I was reading about swappiness in various forums and I saw some videos. Many stated that it's a good thing for desktop users to decrease the swappiness value below 60 (which is the default). Some stated that 60 is good for servers. Exactly why would it be better for me to lower it and why is 60 good for servers? I tried to search for an answer (I looked here for example) but couldn't understand. ...Please use easy terms :D
Your premise is wrong. There is no 'good for servers' swapiness value.
Swapiness is the amount of swapping that is done, especially how aggressively you swap. For my servers the swappiness is close to zero, as I make damn sure they have memory enough for everything. There is no 'best for servers' value. there is 60, which is the default, and then there is "your value" which depends on usage and available memory.
If you have servers that sometimes use LOADS of memory, you could have them higher than default, but I would say that some servers (database servers?) might want to keep them way lower than a home computer would.
The swappiness setting is a tweak to the way Linux calculates the benefits/drawbacks to swapping in a particular scenario. A high swappiness will not cause the system to swap when it doesn't need to, and a low swappiness, providing you don't disable swapping completely, will not prevent your system from swapping when it absolutely has to.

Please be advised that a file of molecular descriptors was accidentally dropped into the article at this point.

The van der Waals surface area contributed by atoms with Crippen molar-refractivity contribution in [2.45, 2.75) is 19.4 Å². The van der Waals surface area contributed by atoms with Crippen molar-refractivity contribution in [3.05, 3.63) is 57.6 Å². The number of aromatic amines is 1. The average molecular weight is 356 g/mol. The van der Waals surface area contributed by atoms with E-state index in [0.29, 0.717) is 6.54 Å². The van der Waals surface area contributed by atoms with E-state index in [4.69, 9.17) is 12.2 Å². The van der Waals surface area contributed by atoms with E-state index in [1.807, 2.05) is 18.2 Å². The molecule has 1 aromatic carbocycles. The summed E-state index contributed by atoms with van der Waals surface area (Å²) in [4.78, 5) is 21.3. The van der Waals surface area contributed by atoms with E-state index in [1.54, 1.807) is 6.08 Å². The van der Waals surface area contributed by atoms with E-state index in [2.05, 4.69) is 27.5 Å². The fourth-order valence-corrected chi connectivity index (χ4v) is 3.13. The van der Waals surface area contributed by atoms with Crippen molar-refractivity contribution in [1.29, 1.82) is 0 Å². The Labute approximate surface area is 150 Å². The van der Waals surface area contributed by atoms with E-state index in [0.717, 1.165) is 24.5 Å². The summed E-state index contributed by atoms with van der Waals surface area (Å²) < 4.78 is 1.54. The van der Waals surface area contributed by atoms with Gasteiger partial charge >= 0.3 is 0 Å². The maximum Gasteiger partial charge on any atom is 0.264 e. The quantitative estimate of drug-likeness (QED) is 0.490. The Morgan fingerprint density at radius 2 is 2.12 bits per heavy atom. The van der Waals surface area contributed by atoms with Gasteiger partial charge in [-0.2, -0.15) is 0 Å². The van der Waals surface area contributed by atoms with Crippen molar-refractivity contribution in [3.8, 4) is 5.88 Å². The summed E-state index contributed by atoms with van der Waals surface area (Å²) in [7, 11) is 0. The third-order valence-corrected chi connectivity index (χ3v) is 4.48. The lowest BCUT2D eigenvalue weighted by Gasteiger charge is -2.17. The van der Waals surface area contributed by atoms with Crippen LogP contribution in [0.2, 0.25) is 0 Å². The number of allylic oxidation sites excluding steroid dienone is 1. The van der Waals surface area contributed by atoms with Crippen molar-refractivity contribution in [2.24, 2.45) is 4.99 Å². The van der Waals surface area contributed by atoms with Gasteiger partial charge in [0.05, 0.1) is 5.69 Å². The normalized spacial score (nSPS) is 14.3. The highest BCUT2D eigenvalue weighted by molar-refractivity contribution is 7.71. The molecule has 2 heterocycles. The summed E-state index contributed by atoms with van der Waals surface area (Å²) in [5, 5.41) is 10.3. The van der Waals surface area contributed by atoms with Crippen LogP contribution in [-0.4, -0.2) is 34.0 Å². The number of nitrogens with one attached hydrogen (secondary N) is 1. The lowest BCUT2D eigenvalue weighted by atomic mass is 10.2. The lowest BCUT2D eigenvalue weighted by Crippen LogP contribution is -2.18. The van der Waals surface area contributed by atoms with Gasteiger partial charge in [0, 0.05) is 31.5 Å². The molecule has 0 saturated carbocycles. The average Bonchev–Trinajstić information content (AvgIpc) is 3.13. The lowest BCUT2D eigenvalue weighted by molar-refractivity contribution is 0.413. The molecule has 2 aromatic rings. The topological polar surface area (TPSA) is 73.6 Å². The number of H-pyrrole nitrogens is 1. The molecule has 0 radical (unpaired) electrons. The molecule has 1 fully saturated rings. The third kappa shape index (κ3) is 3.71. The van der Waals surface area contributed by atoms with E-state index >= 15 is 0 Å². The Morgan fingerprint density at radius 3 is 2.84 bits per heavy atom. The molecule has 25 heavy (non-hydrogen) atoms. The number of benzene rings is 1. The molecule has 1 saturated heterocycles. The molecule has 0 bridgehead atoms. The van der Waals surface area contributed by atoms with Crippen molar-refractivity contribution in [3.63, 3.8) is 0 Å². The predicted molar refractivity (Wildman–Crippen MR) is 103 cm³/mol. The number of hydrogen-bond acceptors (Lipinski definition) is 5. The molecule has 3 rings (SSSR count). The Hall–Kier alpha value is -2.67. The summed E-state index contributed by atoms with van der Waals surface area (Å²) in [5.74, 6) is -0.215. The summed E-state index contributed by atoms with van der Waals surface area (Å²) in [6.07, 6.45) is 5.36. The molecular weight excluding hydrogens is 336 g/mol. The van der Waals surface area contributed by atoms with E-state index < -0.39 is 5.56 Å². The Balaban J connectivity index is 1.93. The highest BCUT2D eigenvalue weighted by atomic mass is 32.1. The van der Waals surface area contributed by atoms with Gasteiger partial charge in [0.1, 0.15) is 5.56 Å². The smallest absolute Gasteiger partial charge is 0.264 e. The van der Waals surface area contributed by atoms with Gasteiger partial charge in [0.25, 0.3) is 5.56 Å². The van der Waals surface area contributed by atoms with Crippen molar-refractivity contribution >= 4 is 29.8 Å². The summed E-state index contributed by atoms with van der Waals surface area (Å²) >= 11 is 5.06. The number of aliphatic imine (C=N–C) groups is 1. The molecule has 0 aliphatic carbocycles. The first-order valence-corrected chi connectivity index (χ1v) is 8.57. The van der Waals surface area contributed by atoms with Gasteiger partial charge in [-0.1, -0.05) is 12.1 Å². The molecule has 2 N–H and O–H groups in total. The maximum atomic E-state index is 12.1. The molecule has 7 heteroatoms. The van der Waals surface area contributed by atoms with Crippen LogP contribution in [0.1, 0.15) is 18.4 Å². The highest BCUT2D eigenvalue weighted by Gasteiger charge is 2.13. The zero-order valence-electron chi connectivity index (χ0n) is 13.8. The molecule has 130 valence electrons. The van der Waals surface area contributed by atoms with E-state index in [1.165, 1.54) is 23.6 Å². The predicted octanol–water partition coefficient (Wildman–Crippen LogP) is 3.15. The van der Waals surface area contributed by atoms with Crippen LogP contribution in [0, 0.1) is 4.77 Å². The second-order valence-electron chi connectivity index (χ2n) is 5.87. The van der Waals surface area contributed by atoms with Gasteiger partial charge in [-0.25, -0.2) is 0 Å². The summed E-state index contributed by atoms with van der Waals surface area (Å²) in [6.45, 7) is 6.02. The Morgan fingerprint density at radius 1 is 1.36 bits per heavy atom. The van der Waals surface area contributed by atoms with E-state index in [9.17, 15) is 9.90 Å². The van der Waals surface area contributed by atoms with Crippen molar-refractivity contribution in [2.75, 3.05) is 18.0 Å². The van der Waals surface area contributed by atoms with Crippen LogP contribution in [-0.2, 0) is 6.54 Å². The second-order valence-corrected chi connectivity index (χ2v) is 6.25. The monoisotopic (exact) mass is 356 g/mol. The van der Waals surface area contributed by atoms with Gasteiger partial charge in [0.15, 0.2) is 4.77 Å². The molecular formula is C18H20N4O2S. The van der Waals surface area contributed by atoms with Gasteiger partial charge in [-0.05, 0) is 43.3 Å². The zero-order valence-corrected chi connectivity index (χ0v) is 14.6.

The default swappiness of 60 or so is a very good compromise ensuring good performance of your system by ensuring it is not struggling too hard to allocate cache memory while there is unused allocated program memory.
Remember that if you have plenty of RAM for all your processes plus cache, which should usually be the case if you have plenty of physical RAM, swapping should not be an issue for you anyway. The preferred way to fix issues of too much swapping is to decrease RAM use by processes, and/or to increase physical RAM. Reducing swappiness will have a negative effect if what you really need is more RAM.
Please see the answer I wrote to a very similar question:
Feel free to read the whole post at http://askubuntu.com/a/184221/54256
The swappiness value is scaled in a way that confuses people. They see it has a range of 0-100 so they think of percent, when really the effective minimum is around 50.
60 roughly means don't swap until we reach about 80% memory usage, leaving 20% for cache and such. 50 means wait until we run out of memory. Lower values mean the same, but with increasing aggressiveness in trying to free memory by other means.
The describe it pretty well at http://lwn.net/Articles/83588/